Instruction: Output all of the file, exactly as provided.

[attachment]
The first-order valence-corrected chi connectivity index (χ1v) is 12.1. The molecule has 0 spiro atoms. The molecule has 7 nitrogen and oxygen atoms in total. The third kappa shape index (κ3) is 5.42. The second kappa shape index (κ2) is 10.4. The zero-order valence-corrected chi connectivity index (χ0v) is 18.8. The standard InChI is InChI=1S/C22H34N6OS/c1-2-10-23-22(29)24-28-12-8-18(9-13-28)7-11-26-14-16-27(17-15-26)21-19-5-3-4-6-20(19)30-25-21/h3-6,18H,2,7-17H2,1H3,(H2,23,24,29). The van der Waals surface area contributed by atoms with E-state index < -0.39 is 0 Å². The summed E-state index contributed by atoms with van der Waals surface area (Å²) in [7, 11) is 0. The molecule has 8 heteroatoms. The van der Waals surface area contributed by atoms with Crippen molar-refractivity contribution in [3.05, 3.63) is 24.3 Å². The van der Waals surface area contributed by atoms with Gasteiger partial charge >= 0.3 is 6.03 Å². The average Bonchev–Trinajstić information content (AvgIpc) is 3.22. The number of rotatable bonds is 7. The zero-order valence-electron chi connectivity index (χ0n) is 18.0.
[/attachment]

The first-order valence-corrected chi connectivity index (χ1v) is 12.1. The molecule has 0 spiro atoms. The molecule has 7 nitrogen and oxygen atoms in total. The third kappa shape index (κ3) is 5.42. The second kappa shape index (κ2) is 10.4. The zero-order valence-corrected chi connectivity index (χ0v) is 18.8. The standard InChI is InChI=1S/C22H34N6OS/c1-2-10-23-22(29)24-28-12-8-18(9-13-28)7-11-26-14-16-27(17-15-26)21-19-5-3-4-6-20(19)30-25-21/h3-6,18H,2,7-17H2,1H3,(H2,23,24,29). The van der Waals surface area contributed by atoms with E-state index < -0.39 is 0 Å². The summed E-state index contributed by atoms with van der Waals surface area (Å²) in [7, 11) is 0. The molecule has 8 heteroatoms. The van der Waals surface area contributed by atoms with Crippen molar-refractivity contribution in [3.05, 3.63) is 24.3 Å². The van der Waals surface area contributed by atoms with Gasteiger partial charge >= 0.3 is 6.03 Å². The average Bonchev–Trinajstić information content (AvgIpc) is 3.22. The number of rotatable bonds is 7. The zero-order valence-electron chi connectivity index (χ0n) is 18.0.